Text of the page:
The book is split into 10 sections; working through each chapter takes roughly one lesson with the piano teacher guiding the student through each video. The course is flexible enough to deliver in face-to-face or online lessons. At the time of reviewing this book, I am teaching both online, and in a face-to-face socially distanced school setting. In person, I share the videos on a large iPad screen in the lesson and take part in the activities along with my students on a second piano. I break down the material and model it in more detail if needed while the student is learning a new concept. With my more advanced 17-year-old student looking for an introduction to jazz post Grade 8, sharing the videos online worked really well; especially the rhythm games, which definitely improved our energy levels!


The Rhythm Song, the first main piece in the book, can be used either as a listening activity, or a piece to play, depending on the skill level of your student. As I have been working with post Grade 1 students, I have opted for the latter. I model the melody in a call-and-response activity with my student, teaching it by rote to start with. Then I duet, adding the bass line. As the piece is highly patterned, and made-up of repetitive phrases, I then teach the harmony part and bass line, before adding the melody back in. All the time, the notation is in front of the student, even though we are working by rote. Finally, when my student looks back at the notation, the patterns jump out and they “get it”. This was a success with my two 10-year-old post Grade 1 students – I might simplify it a little more with a younger student, and have them just pick out either the melody or the bass line.


The book opens with a section on “Groove” – the fundamental ingredient of jazz! Richard recently said at one of his Zoom workshops, “If it doesn’t groove, don’t play it!”. Students learn the importance of groove (and counting on 2 and 4) right from the start of the book, establishing a solid rhythmic foundation. Definitely don’t be tempted to skip past the opening units, even though you will be spending a lot of time off the piano bench. The rhythm games and body percussion activities are fantastic and will have you and your student falling about laughing by the end of the lesson, especially if you are the kind of person that always goes the wrong way in an aerobics class (ahem). They are fantastic ice-breakers for you and your student, as well as allowing your student to connect with Richard in the videos – important if you want them to work independently with the book at home. If you are teaching online, you can screen-share the videos in lessons (provided your student also purchases their own copy of the book), and provide a welcome opportunity to get up and move, restoring your energy levels and lifting the mood.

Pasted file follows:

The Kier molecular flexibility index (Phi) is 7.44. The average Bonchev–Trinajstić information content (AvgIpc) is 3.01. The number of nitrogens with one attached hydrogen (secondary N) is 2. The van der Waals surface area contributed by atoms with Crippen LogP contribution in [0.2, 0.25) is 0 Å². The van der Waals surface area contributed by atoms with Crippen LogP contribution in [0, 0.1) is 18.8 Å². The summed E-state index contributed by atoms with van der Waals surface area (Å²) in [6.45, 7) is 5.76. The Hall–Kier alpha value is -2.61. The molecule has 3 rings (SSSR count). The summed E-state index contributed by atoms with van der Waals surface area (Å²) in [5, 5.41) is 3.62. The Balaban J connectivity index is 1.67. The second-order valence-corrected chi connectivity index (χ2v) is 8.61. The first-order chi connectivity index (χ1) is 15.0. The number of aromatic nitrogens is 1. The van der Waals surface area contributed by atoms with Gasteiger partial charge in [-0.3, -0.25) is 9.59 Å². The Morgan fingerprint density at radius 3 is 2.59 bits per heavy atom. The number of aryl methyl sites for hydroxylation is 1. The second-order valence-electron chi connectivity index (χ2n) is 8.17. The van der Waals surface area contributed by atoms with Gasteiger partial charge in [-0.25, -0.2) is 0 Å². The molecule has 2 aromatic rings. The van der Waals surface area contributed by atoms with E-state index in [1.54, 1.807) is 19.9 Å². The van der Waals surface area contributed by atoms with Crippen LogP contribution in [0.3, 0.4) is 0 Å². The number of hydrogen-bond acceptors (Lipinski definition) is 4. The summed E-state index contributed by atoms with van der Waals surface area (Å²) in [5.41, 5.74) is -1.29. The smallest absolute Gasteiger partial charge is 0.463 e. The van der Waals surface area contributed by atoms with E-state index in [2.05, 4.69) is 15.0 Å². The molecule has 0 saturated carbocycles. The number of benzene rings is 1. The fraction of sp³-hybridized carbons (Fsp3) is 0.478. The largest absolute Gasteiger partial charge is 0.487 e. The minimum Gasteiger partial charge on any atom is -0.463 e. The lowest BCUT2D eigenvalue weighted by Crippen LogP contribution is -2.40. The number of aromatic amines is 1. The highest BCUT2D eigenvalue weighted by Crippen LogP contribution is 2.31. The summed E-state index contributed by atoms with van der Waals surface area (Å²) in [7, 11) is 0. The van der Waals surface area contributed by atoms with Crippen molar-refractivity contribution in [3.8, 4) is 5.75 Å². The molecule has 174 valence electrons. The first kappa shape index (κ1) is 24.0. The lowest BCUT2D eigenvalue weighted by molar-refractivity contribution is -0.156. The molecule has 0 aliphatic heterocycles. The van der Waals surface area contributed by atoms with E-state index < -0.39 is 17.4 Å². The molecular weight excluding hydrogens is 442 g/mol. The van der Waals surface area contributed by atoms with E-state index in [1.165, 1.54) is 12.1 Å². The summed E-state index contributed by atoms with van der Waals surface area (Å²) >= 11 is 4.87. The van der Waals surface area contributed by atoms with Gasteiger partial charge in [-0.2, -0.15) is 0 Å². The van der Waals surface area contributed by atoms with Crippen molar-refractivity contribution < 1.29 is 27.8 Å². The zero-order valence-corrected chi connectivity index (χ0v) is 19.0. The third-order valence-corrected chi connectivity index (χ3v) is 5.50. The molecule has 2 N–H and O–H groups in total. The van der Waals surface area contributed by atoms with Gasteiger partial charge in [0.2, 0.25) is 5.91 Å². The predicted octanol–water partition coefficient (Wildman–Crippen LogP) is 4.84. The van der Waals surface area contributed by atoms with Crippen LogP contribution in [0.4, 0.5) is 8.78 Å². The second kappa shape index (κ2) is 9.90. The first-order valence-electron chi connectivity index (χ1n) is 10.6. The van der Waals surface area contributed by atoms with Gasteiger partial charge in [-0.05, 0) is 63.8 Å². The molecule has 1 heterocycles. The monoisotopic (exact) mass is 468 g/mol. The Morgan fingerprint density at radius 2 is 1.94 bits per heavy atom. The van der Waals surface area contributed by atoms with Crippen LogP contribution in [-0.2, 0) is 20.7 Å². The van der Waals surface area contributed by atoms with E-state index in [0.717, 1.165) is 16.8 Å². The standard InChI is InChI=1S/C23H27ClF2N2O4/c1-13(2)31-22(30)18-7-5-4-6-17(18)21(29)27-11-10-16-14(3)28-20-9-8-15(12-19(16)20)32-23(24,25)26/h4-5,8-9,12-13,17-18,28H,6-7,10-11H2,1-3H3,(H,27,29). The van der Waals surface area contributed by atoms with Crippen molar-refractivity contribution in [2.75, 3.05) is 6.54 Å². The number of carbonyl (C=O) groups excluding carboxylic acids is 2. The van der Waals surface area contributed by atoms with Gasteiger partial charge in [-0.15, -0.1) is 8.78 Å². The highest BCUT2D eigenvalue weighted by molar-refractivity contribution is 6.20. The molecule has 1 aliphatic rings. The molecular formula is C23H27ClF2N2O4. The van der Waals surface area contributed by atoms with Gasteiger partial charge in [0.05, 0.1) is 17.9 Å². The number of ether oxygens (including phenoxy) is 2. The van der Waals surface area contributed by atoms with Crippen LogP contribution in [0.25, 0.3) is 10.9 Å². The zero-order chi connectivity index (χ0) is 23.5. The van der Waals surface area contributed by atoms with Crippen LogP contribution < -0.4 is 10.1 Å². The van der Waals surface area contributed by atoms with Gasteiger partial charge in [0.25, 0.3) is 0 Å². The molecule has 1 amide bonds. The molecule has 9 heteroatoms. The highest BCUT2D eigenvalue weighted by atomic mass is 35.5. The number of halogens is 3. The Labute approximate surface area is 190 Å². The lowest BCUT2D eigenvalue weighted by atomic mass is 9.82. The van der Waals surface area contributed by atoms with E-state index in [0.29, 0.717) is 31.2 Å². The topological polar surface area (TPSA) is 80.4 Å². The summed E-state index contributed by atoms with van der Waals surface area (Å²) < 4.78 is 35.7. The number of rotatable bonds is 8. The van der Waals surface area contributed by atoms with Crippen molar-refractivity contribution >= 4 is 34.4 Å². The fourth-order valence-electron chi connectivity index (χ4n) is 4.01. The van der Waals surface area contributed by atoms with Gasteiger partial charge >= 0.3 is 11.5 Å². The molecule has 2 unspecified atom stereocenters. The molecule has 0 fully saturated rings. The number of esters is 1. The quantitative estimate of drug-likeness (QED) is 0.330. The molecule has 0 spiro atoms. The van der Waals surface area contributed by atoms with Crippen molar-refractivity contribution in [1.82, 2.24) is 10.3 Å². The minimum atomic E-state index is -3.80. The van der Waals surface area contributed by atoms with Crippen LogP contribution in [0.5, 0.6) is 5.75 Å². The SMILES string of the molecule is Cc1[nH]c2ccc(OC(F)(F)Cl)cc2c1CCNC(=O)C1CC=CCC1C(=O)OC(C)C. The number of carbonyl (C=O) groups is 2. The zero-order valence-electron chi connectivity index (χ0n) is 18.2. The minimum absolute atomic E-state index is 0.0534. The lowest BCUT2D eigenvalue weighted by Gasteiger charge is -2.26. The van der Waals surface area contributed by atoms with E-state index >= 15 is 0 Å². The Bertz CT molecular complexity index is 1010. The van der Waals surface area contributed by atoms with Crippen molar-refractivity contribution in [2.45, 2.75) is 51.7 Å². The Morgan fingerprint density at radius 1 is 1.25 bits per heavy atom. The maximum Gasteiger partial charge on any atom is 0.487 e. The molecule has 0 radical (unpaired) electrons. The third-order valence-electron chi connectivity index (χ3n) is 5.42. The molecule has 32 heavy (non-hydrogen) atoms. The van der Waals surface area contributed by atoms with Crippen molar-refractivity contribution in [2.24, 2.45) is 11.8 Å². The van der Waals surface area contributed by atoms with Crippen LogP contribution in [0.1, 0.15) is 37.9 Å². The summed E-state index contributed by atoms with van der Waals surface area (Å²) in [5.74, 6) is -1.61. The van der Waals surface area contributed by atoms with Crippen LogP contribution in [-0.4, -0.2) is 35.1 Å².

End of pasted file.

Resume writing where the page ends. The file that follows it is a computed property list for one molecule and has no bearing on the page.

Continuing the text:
Your students will be playing a simple 12-Bar Blues pattern on basic triads by lesson 3, in a hand position comfortable for most small stretches. By lesson 4, they will learn some useful warm-ups, that not only teach technique, but also swing patterns for improvising. Richard adds a walking bass, which makes playing along to the technique exercises good fun. I really like the way this book covers all aspects of playing jazz in a very natural, joined-up way; Richard moves effortlessly from teaching rhythm, to harmony, to technique, in a way that is relatable and pedagogically sound. The videos have a helpful split picture-in-picture view showing Richard’s side profile and a view of the keyboard from overhead. Students who love learning pieces from YouTube will like the way this book works.


Blues 1 is a great, non-threatening introduction to improvisation. Richard’s suggestion to use finger 2, alternating between the right and left hand will be really comfortable for child beginners, and he leaves room for experimentation (you could just as well use finger 3 if you prefer to start small children in this hand position). Students will be able to explore rhythm and expression on just one or two notes to begin with – my preferred way of introducing improvisation. Richard loves to keep it simple when teaching improvisation – making this clear right at the start of the course. Too much choice can be overwhelming, and it makes sense that he leaves introducing the entire blues scale towards the back end of the book. I love the way Richard models musicianship in the video for Blues 1, even on just one or two notes!